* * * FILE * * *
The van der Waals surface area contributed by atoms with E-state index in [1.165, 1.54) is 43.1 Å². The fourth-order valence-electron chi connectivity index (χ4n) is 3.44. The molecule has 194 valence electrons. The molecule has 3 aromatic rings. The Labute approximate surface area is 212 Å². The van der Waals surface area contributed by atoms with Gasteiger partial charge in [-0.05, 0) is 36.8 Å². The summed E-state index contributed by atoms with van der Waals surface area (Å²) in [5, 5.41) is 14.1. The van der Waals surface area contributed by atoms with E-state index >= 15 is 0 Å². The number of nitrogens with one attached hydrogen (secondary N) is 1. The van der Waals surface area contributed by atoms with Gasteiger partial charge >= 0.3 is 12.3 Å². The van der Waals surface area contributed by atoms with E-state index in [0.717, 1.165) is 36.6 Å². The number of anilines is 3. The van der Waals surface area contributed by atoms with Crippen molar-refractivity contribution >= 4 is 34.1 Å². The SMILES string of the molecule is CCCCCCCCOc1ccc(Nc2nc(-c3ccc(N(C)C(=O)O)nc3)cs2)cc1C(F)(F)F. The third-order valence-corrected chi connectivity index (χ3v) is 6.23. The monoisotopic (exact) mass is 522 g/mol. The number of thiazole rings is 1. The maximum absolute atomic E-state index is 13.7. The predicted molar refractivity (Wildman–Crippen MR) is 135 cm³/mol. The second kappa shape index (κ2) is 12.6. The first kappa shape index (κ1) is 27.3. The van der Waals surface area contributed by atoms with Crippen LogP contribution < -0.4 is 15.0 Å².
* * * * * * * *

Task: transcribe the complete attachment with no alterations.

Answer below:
The van der Waals surface area contributed by atoms with E-state index in [1.165, 1.54) is 43.1 Å². The fourth-order valence-electron chi connectivity index (χ4n) is 3.44. The molecule has 194 valence electrons. The molecule has 3 aromatic rings. The Labute approximate surface area is 212 Å². The van der Waals surface area contributed by atoms with Gasteiger partial charge in [-0.05, 0) is 36.8 Å². The summed E-state index contributed by atoms with van der Waals surface area (Å²) in [5, 5.41) is 14.1. The van der Waals surface area contributed by atoms with E-state index >= 15 is 0 Å². The number of nitrogens with one attached hydrogen (secondary N) is 1. The van der Waals surface area contributed by atoms with Gasteiger partial charge >= 0.3 is 12.3 Å². The van der Waals surface area contributed by atoms with E-state index in [0.717, 1.165) is 36.6 Å². The number of anilines is 3. The van der Waals surface area contributed by atoms with Crippen molar-refractivity contribution >= 4 is 34.1 Å². The SMILES string of the molecule is CCCCCCCCOc1ccc(Nc2nc(-c3ccc(N(C)C(=O)O)nc3)cs2)cc1C(F)(F)F. The third-order valence-corrected chi connectivity index (χ3v) is 6.23. The monoisotopic (exact) mass is 522 g/mol. The number of thiazole rings is 1. The maximum absolute atomic E-state index is 13.7. The predicted molar refractivity (Wildman–Crippen MR) is 135 cm³/mol. The second kappa shape index (κ2) is 12.6. The first kappa shape index (κ1) is 27.3. The van der Waals surface area contributed by atoms with Crippen LogP contribution < -0.4 is 15.0 Å².